What is Enamelling?

Enamel is powdered glass which is fused to metal at temperatures in excess of 750 degrees centigrade. Each firing takes only a few minutes, but may be repeated as many as 20 times, as subsequent layers of enamels and design elements are added.

The techniques of today draw heavily on the traditional methods passed down through the centuries. Modern enamellers incorporate many experimental processes using new ideas and materials.

Enamels are precious objects which can be washed carefully in warm, soapy water. They are durable, non-fading and, if handled carefully, will last down the centuries.

There are different styles of enamelling

Basse-taille, from the French word meaning "low-cut". The surface of the metal is decorated with a low relief design which can be seen through translucent and transparent enamels.

Champlevé, French for "raised field", where the surface is carved out to form pits in which enamel is fired, leaving the original metal exposed.

Cloisonné, French for "cell", where thin wires are applied to form raised barriers, which contain different areas of (subsequently applied) enamel. Widely practiced in Europe, the Middle East.

Grisaille, French term meaning "in grey", where a dark, often blue or black background is applied, then a opalescent (translucent) enamel is painted on top, building up designs in a monochrome gradient, paler as the thickness of the layer of light colour increases.

Limoges enamel, made at Limoges, France, the most famous European center of vitreous enamel production. Limoges became famous for champlevé enamels from the 12th century onwards, producing on a large scale, and then from the 15th century retained its lead by switching to painted enamel on flat metal plaques.

Painted enamel, a design in enamel is painted onto a smooth metal surface. Grisaille and later Limoges enamel are types of painted enamel. Most traditional painting on glass, and some on ceramics, uses what is technically enamel, but is often described by terms such as "painted in enamels", reserving "painted enamel" and "enamel" as a term for the whole object for works with a metal base.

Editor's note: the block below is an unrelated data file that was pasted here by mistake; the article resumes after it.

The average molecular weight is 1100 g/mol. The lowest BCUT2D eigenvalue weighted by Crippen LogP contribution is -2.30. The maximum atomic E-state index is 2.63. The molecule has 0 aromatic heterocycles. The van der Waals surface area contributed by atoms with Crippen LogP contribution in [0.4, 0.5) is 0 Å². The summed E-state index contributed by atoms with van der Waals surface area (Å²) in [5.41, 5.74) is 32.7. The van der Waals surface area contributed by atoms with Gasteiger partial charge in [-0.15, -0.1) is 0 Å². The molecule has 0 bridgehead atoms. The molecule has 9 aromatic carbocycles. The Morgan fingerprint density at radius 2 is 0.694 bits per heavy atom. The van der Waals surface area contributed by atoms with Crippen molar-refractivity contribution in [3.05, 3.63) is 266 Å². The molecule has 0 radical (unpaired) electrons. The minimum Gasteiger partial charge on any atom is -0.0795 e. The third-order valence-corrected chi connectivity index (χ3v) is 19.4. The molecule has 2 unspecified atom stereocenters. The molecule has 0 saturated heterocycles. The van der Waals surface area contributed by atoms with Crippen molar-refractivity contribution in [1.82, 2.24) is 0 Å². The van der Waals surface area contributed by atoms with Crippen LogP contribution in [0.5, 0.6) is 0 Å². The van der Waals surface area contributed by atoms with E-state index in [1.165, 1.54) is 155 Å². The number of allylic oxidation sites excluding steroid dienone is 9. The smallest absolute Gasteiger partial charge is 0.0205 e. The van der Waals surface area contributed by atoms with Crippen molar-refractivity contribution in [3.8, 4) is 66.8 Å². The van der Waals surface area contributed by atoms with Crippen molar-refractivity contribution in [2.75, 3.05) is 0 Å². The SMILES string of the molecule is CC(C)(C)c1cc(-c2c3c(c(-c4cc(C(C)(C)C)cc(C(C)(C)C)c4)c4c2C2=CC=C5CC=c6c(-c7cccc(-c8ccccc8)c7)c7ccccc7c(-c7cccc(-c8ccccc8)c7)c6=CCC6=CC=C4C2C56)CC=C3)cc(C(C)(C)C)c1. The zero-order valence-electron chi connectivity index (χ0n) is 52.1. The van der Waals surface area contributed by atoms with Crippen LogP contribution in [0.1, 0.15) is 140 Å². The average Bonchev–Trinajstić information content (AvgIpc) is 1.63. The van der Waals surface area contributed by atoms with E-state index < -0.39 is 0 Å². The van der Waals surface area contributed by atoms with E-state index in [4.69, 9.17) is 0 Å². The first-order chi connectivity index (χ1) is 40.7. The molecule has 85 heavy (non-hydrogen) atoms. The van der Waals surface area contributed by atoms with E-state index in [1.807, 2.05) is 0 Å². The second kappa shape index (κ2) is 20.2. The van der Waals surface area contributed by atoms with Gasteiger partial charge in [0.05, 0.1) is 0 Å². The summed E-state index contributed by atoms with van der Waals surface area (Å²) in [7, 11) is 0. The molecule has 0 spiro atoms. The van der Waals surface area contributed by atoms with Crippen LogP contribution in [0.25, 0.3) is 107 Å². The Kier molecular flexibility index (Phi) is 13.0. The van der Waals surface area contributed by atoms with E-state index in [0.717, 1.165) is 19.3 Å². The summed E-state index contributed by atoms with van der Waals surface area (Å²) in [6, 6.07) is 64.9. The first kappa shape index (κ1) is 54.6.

Plique-à-jour, French for "open to daylight" where the enamel is applied in cells, similar to cloisonné, but with no backing, so light can shine through the transparent or translucent enamel. It has a stained-glass like appearance; the Mérode Cup is the surviving medieval example.

Ronde bosse, French for "in the round", also known as "encrusted enamel". A 3D type of enamelling where a sculptural form or wire framework is completely or partly enamelled.

Stenciling, where a stencil is placed over the work and the powdered enamel is sifted over the top. The stencil is removed before firing, the enamel staying in a pattern, slightly raised.

Sgrafitto, where an unfired layer of enamel is applied over a previously fired layer of enamel of a contrasting color, and then partly removed with a tool to create the design.

Serigraph, where a silkscreen is used with 60-70in grade mesh.

Counter enameling, not strictly a technique, but a necessary step in many techniques, is to apply enamel to the back of a piece as well - sandwiching the metal - to create less tension on the glass so it does not crack.


The links will take you to http://en.wikipedia.org for further reading

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